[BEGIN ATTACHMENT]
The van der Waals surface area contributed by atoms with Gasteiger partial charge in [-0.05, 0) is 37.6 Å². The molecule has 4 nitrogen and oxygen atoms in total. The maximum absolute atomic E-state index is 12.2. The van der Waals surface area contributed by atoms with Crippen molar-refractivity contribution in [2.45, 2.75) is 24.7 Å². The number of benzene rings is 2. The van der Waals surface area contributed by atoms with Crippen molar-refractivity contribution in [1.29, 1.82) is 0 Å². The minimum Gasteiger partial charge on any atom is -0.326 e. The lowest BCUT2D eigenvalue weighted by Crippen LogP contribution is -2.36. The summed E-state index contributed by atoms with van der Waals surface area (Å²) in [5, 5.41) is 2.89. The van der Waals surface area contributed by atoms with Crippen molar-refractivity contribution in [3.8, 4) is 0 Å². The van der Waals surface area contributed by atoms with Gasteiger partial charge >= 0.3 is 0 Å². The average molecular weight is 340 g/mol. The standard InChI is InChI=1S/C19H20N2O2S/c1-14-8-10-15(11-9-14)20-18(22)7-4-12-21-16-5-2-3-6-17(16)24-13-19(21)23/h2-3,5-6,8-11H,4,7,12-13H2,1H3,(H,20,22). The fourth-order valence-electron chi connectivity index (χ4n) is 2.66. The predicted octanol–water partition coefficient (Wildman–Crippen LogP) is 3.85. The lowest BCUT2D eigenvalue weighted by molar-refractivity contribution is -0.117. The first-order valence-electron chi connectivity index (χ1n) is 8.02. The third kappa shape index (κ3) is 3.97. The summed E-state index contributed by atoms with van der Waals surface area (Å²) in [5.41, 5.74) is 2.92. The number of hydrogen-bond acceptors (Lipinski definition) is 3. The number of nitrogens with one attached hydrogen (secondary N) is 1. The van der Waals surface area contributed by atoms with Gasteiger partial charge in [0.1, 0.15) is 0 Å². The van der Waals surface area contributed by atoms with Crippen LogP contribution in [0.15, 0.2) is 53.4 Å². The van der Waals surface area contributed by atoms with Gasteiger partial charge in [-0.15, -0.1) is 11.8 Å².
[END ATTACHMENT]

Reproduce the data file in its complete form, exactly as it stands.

The van der Waals surface area contributed by atoms with Gasteiger partial charge in [-0.05, 0) is 37.6 Å². The molecule has 4 nitrogen and oxygen atoms in total. The maximum absolute atomic E-state index is 12.2. The van der Waals surface area contributed by atoms with Crippen molar-refractivity contribution in [2.45, 2.75) is 24.7 Å². The number of benzene rings is 2. The van der Waals surface area contributed by atoms with Crippen molar-refractivity contribution in [1.29, 1.82) is 0 Å². The minimum Gasteiger partial charge on any atom is -0.326 e. The lowest BCUT2D eigenvalue weighted by Crippen LogP contribution is -2.36. The summed E-state index contributed by atoms with van der Waals surface area (Å²) in [5, 5.41) is 2.89. The van der Waals surface area contributed by atoms with Crippen molar-refractivity contribution in [3.8, 4) is 0 Å². The van der Waals surface area contributed by atoms with Gasteiger partial charge >= 0.3 is 0 Å². The average molecular weight is 340 g/mol. The standard InChI is InChI=1S/C19H20N2O2S/c1-14-8-10-15(11-9-14)20-18(22)7-4-12-21-16-5-2-3-6-17(16)24-13-19(21)23/h2-3,5-6,8-11H,4,7,12-13H2,1H3,(H,20,22). The fourth-order valence-electron chi connectivity index (χ4n) is 2.66. The predicted octanol–water partition coefficient (Wildman–Crippen LogP) is 3.85. The lowest BCUT2D eigenvalue weighted by molar-refractivity contribution is -0.117. The first-order valence-electron chi connectivity index (χ1n) is 8.02. The third kappa shape index (κ3) is 3.97. The summed E-state index contributed by atoms with van der Waals surface area (Å²) in [5.41, 5.74) is 2.92. The number of hydrogen-bond acceptors (Lipinski definition) is 3. The number of nitrogens with one attached hydrogen (secondary N) is 1. The van der Waals surface area contributed by atoms with Gasteiger partial charge in [0.1, 0.15) is 0 Å². The van der Waals surface area contributed by atoms with Crippen LogP contribution in [0.15, 0.2) is 53.4 Å². The van der Waals surface area contributed by atoms with Gasteiger partial charge in [-0.15, -0.1) is 11.8 Å².